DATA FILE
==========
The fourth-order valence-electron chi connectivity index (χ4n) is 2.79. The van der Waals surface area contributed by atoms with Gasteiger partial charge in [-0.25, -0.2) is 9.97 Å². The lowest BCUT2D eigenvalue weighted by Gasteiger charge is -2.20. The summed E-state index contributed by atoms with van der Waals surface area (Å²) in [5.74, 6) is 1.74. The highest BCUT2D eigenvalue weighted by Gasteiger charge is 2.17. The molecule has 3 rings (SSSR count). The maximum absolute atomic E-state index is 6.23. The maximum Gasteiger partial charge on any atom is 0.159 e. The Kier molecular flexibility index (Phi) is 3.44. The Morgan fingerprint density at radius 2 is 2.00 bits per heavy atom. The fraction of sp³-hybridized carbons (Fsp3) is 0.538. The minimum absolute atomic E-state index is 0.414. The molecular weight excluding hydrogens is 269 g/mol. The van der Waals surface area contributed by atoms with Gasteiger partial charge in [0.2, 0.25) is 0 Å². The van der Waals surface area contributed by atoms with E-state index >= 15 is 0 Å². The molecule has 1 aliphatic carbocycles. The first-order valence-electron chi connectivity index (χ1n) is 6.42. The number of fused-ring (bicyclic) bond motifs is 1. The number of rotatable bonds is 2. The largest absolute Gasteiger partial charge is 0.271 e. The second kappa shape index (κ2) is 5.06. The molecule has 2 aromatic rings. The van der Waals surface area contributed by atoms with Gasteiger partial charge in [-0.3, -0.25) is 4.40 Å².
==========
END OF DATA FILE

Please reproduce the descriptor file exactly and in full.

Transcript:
The fourth-order valence-electron chi connectivity index (χ4n) is 2.79. The van der Waals surface area contributed by atoms with Gasteiger partial charge in [-0.25, -0.2) is 9.97 Å². The lowest BCUT2D eigenvalue weighted by Gasteiger charge is -2.20. The summed E-state index contributed by atoms with van der Waals surface area (Å²) in [5.74, 6) is 1.74. The highest BCUT2D eigenvalue weighted by Gasteiger charge is 2.17. The molecule has 3 rings (SSSR count). The maximum absolute atomic E-state index is 6.23. The maximum Gasteiger partial charge on any atom is 0.159 e. The Kier molecular flexibility index (Phi) is 3.44. The Morgan fingerprint density at radius 2 is 2.00 bits per heavy atom. The fraction of sp³-hybridized carbons (Fsp3) is 0.538. The minimum absolute atomic E-state index is 0.414. The molecular weight excluding hydrogens is 269 g/mol. The van der Waals surface area contributed by atoms with Gasteiger partial charge in [0.2, 0.25) is 0 Å². The van der Waals surface area contributed by atoms with E-state index >= 15 is 0 Å². The molecule has 1 aliphatic carbocycles. The first-order valence-electron chi connectivity index (χ1n) is 6.42. The number of fused-ring (bicyclic) bond motifs is 1. The number of rotatable bonds is 2. The largest absolute Gasteiger partial charge is 0.271 e. The second kappa shape index (κ2) is 5.06. The molecule has 2 aromatic rings. The van der Waals surface area contributed by atoms with Gasteiger partial charge in [-0.3, -0.25) is 4.40 Å².